In the famous words of Barney Stinson, “Suit up”.
There is a certain level of respect that comes to mind when I hear the title of the popular video game franchise, Hitman. The games let you step into the suit and tie of Agent 47, a cold, calculated assassin often hired by government agencies to dispose of threats. The series overall has had it’s ups and downs. Developer IO Interactive’s recent installment takes the series in a bold, new direction: episodic gameplay. The first episode, containing a tutorial and Paris missions, is out now. Is it worth picking up and does this new direction fit the series? Or does it miss the target?
The game starts in 1992, 20 years prior to the events of Hitman: Absolution. Agent 47 is flown to an ICA training facility for evaluation. He meets fellow trainee, and handler, Diana Burnwood. Agent 47 is subjected to a series of evaluations and training simulations as Erich Soders, training director, questions Agent 47’s reliability. This is where we begin seeing how off-putting Agent 47’s cold demeanor truly is. There’s an interesting back-and-forth between Burnwood and Soders about how dangerous Agent 47 is and whether or not he can be trusted. After the training simulations, Agent 47 is escorted out and time fast-forwards to the current day, just after the events of Hitman: Absolution.
Agent 47 receives his next mission from MI6: assassinate two fashion moguls that are secretly the heads of IAGO, an international spy ring. If Agent 47 fails, IAGO will reveal the identities of several undercover agents tied to MI6. Upon successful completion of the assassinations, Agent 47 escapes and the episode ends.
The story is not much to write home about, at least not now. It isn’t a horribly written plot by any stretch. It’s simply a small snippet that leaves one wanting more. Waiting a month between each episode will prove to be difficult.
From the opening theme to the synths and laughter of a fashion party, Hitman sounds great. The opening theme sets the tone, touching on beats that are reminiscent of the Bourne and Bond films. The music that plays at the start of missions carries this tone as well, even during the mission briefings. There’s a certain air of “cool” and “mystique” that is just intoxicating.
The more impressive pieces come during the missions when you’re navigating through crowds of people. The NPCs are voiced well and carry out some funny dialogue from time to time. David Bateson returns as Agent 47 and still maintains a cold, soulless tone. It’s slightly unsettling at times because he sounds as if he has no emotion. It begs the question if Agent 47 is even human anymore. Bateson’s talents shine through in this regard.
I’ve always respected the approach that Hitman games demand. Most games will assign an objective of dispatching a target and let you just run-and-gun your way to victory. Hitman requires a classier approach; a certain level of finesse to achieve your goal. That holds true in this latest installment.
The two missions offer a multitude of ways of accomplishing your goal. Within each mission is a set of challenges to test your skills at being silent but deadly. The nice thing about these challenges is they never feel unfair; they’re certainly challenging, and will require some patience and skill to pull off, but they’re never beyond your reach. In one of the training missions, you can dispatch the target by luring him to a jet and walking him through a safety check, which culminates in a hilariously ridiculous cutscene as the target pulls the eject lever and is sent hurtling into the sky, his screams echoing down to the earth below. And that’s just one of the many ways you can approach the missions. Each path comes with its own set of challenges and obstacles. The variety of approaches, combined with the different objectives to achieve, incentivizes players to return to missions and test their skills in a myriad of ways. For a game with only a handful of missions in the first episode, this adds to the game’s length through replayability and gives players more to do.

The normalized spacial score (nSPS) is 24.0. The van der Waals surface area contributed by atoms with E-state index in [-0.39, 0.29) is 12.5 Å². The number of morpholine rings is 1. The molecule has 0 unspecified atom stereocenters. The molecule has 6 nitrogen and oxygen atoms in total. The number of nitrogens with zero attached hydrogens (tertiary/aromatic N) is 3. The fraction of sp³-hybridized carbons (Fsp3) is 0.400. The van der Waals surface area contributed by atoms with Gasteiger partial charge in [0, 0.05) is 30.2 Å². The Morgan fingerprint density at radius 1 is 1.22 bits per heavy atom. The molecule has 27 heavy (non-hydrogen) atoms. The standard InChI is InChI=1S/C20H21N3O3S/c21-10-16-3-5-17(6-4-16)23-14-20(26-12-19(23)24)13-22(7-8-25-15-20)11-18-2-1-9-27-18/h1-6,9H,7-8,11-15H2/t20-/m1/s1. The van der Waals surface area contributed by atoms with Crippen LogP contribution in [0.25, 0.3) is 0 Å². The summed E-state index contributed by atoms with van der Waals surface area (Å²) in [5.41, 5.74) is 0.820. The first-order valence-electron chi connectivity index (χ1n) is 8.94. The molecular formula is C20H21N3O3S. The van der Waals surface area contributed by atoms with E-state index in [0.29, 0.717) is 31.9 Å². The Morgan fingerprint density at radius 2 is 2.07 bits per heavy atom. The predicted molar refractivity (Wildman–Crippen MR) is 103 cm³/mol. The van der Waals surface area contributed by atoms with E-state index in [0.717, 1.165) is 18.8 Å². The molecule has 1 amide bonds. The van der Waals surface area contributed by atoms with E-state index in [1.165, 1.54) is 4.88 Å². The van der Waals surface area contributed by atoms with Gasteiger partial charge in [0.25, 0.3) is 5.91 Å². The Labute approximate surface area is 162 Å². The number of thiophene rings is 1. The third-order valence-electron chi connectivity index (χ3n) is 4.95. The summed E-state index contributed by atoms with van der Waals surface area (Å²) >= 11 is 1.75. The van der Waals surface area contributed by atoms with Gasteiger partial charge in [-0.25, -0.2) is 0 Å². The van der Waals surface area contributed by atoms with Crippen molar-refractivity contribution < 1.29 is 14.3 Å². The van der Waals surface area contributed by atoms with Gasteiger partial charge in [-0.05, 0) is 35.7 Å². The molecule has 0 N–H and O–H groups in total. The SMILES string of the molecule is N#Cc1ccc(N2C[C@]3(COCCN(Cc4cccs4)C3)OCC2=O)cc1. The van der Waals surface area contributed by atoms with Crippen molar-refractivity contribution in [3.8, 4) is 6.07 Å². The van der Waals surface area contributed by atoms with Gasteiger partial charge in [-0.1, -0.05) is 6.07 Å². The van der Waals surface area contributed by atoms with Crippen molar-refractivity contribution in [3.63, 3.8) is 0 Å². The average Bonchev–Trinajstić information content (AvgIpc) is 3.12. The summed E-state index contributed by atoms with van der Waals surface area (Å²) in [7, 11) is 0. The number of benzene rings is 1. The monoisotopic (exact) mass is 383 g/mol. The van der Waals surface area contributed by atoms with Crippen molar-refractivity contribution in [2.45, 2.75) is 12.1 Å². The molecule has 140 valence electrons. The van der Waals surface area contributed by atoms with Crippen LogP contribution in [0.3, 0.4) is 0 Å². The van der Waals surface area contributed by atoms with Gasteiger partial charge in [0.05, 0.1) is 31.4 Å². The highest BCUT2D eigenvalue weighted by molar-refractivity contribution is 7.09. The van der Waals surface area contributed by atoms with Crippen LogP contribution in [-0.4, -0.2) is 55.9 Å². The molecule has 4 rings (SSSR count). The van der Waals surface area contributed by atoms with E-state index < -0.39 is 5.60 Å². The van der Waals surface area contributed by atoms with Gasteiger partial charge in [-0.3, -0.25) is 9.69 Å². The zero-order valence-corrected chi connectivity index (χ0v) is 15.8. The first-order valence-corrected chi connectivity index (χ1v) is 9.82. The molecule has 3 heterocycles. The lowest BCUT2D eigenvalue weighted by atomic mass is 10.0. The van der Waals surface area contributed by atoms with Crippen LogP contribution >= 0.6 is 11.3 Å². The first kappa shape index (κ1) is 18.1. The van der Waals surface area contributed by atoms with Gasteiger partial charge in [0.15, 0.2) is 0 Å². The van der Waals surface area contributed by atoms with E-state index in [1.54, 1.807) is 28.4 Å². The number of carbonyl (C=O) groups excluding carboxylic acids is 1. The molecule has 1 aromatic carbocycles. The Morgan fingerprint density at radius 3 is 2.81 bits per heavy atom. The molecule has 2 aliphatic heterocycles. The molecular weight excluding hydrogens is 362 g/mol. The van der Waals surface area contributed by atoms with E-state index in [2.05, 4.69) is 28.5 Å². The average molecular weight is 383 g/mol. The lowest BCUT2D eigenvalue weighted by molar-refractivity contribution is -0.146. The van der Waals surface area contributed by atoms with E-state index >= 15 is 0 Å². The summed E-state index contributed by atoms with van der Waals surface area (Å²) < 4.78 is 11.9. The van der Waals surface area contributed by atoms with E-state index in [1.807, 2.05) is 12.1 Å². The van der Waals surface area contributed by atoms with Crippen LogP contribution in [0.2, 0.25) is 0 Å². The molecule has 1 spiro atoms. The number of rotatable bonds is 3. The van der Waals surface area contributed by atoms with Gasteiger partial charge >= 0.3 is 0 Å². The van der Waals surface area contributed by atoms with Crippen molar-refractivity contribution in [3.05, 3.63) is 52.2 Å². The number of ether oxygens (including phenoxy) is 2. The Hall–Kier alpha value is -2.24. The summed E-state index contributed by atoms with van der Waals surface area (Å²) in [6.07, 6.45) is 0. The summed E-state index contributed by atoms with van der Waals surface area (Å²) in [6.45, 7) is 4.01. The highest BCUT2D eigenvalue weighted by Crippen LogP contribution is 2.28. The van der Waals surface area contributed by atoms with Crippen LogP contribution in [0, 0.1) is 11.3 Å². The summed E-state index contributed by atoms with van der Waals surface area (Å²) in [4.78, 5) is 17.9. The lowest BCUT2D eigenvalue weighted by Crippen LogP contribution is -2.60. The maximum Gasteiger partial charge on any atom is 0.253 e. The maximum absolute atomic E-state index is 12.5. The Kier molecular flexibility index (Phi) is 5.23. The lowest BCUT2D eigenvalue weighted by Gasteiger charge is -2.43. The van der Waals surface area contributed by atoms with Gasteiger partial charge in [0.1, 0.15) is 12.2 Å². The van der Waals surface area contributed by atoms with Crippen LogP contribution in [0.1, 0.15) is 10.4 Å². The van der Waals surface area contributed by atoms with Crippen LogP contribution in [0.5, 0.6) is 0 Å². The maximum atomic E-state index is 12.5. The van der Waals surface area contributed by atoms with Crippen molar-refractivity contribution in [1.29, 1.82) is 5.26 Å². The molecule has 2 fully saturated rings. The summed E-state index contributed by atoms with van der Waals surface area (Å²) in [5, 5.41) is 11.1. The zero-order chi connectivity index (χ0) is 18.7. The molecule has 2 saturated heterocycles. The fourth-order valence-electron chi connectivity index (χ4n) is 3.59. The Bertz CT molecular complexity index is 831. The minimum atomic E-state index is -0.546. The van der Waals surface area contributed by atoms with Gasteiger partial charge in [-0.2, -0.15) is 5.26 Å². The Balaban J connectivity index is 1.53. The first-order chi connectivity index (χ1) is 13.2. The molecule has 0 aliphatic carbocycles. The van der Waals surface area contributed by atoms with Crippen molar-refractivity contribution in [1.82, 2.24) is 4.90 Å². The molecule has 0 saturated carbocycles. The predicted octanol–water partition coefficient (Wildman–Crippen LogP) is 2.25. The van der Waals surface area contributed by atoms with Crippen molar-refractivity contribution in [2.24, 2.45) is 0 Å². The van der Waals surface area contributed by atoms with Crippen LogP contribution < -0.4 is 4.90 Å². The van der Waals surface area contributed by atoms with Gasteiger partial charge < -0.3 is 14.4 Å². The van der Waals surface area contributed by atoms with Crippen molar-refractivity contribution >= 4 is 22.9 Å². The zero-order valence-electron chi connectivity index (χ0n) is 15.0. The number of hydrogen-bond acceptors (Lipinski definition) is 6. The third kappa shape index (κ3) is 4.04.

The mechanics are fairly standard for Hitman games: Infiltrate, disguise, observe, plan, and act is the usual formula. However, there’s something addictive about this style of gameplay. I’m not good at Hitman games, compared to others players, so I mess up often. But each time I slip up, I learn something new about the mission and how the NPCs work. Normally, this “trial-and-error” style of gameplay would drive me to stop playing, but here it never feels like a brutal punishment. You can almost always escape the results of a mistake or restart the mission. Which leads me to something I appreciate about the Hitman games overall: you have to actually plan things out. Once you figure something out, or find an item that will help you, and put the pieces in place for the target to inadvertently kill themselves, or an opening appears for you, the level of satisfaction makes you feel smart. It’s perfected in this game and left me wanting to play more.
I will say that sometimes the game did not register a command and guards would somehow see me through a wall. There has been a patch across all systems to fix various issues, so you may not experience these when playing.
The downside about this Hitman game for some will be its episodic release cycle. I’m okay with that, though. Each mission took me roughly 45 minutes to an hour to complete (primarily because I took things slow and tried to explore the areas). This left me with roughly 5-6 hours of gameplay and I plan to play more to check off the objectives I missed. There is a “Contracts” mode that allows you build your own assassinations in the game for friends to play, but I did not get a chance to try it out.
In the end, I really enjoyed this new Hitman. While I do wish it was a full-fledged game, I can’t deny that it’s a blast to play.
I give Hitman a 4 / 5.